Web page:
The magic of compound interest

The magic of compound interest

Already the Holidays are going through the wringer, no need for me to cause another disappointment, you think. I apologize, but I must …

Since parents are forced to admit years of lies at some point by telling their children that Santa Claus does not exist, I have to bring you back to reality, friends: the “magic of compound interest” is a myth.

I know we’ve been telling you this fantastic tale for ages. I suspect financial advisers are perpetuating this folklore to coat their beige stories with a supernatural aura.

You know what I’m talking about. To encourage us to save, the advisers show us a graph that climbs almost exponentially and culminates, after 30-40 years, on an unimaginable fortune.

“You see that, my boy, it’s thanks to the magic of compound interest. It must be taken advantage of early! Ho! ho! ho! There is nothing enchanting here, sorry.

What is compound interest?

I am not denying the existence of compound interest, it is a very real phenomenon in finance. In a nutshell, it’s when you calculate interest over interest.

You take a sum (the capital), you deposit it in a financial product that generates interest, this return is added after a certain period to the capital, on which the interest accumulates again.

Consider $ 100 which grows at 4% per year. After 12 months, we will end up with $ 100 plus $ 4 in interest. The return will then be “capitalized”, as we say, so that the interest for the next cycle will be calculated on $ 104.

In the second year, this bonus capital produces $ 4.16 in interest income. We therefore start the third year with $ 108.16 which will generate $ 4.32 for a new total of $ 112.48, and so on (see the vertiginous increase in interest).

Magical ? It could be called a miracle if the rest of the economy stopped running in exactly the same way.

Compound inflation

This week, there was a significant increase in food prices. We anticipate an increase of 3% to 5% over the next year. This will represent an additional expense of $ 695 for a family of four, it is said.

This surge is not compared to what we paid five years ago, it is compared to what food is costing us at the moment, the price of which has already increased for 12 months.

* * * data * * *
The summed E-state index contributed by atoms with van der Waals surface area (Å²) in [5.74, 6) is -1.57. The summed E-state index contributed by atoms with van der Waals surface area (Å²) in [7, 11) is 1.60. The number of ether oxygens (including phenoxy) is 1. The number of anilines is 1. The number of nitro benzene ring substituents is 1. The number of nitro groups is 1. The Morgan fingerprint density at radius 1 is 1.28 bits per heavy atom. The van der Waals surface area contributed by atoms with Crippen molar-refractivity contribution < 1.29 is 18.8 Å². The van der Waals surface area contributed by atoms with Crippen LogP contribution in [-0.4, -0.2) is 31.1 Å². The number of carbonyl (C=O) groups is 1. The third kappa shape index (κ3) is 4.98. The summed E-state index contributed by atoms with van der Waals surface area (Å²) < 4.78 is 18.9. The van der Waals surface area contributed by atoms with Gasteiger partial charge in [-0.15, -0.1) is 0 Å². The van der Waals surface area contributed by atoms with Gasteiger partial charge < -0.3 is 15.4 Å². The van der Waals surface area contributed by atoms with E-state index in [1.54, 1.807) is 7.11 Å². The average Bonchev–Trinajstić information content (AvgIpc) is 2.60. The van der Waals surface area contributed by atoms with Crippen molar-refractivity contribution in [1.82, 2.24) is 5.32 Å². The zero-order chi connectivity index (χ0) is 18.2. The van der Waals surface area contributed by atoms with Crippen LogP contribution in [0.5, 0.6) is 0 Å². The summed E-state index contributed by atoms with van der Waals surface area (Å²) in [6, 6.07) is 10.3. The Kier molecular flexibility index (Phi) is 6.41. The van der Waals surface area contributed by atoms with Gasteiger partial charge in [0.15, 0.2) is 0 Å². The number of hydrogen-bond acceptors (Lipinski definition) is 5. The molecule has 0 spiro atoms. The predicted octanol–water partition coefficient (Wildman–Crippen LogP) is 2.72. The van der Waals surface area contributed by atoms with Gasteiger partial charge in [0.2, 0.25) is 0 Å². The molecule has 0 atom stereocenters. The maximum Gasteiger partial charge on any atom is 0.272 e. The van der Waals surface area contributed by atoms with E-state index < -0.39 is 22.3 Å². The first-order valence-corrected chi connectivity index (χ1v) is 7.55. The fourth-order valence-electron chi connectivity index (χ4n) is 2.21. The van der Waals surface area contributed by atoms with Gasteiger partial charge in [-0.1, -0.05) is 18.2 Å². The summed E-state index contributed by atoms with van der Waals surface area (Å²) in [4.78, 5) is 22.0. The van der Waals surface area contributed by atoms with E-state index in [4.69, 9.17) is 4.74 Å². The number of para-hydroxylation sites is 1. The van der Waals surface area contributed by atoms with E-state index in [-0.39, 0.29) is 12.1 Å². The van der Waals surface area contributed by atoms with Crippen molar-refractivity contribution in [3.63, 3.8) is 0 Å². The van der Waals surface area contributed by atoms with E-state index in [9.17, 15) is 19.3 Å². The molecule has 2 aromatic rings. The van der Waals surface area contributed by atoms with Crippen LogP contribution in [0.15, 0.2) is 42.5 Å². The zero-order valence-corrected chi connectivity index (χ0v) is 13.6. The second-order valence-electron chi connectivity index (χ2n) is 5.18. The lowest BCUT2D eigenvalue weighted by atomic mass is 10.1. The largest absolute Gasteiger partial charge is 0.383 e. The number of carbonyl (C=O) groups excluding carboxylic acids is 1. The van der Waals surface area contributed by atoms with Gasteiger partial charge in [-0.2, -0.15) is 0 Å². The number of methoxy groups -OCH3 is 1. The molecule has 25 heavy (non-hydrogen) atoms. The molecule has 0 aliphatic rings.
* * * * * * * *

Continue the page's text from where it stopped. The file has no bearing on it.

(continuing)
Inflation is also “compound”, and we are not marveling for all that. Its impact means that the basket of groceries costs us today 240% more than in 2000. Without salaries which also increase in a “compound” way, we would no longer have the means to eat. .

Even more striking is the development of house prices in certain markets. Not a month goes by without receiving a new batch of statistics showing strong increases, again with reference to the prices of the previous year, which were already inflated compared to the year before.

In 2000, the duplex I live in (the top) was purchased for $ 200,000. A 10% increase in the value of the building would have enabled its owner at the time to sell it for a profit of $ 20,000 the following year.

The duplex has since been converted into a condominium. The ground floor alone is now “worth” two and a half times the price paid for the whole building 20 years ago. A 10% increase in the value of this single unit now represents a capital gain of $ 50,000.

It’s a good thing that the returns on our investments are compounded, because we would all be homeless.

An illusion

So what’s the deal? On the whole, the evolution of the cost of things follows a similar trajectory to that of this small nest egg which promises to turn into treasure under the “magic” effect of compound interest.

If a modest pot does not allow us to buy a house today, the jackpot it will become in 30-40 years will not open up access to the real estate market, which will also have increased.

Compound interest is greatly overvalued. When a young person starts saving, its effect is insignificant. It will remain so without the contribution of a significant savings rate and a high rate of return.

No magic. Just effort and risk. It is less wonderful.

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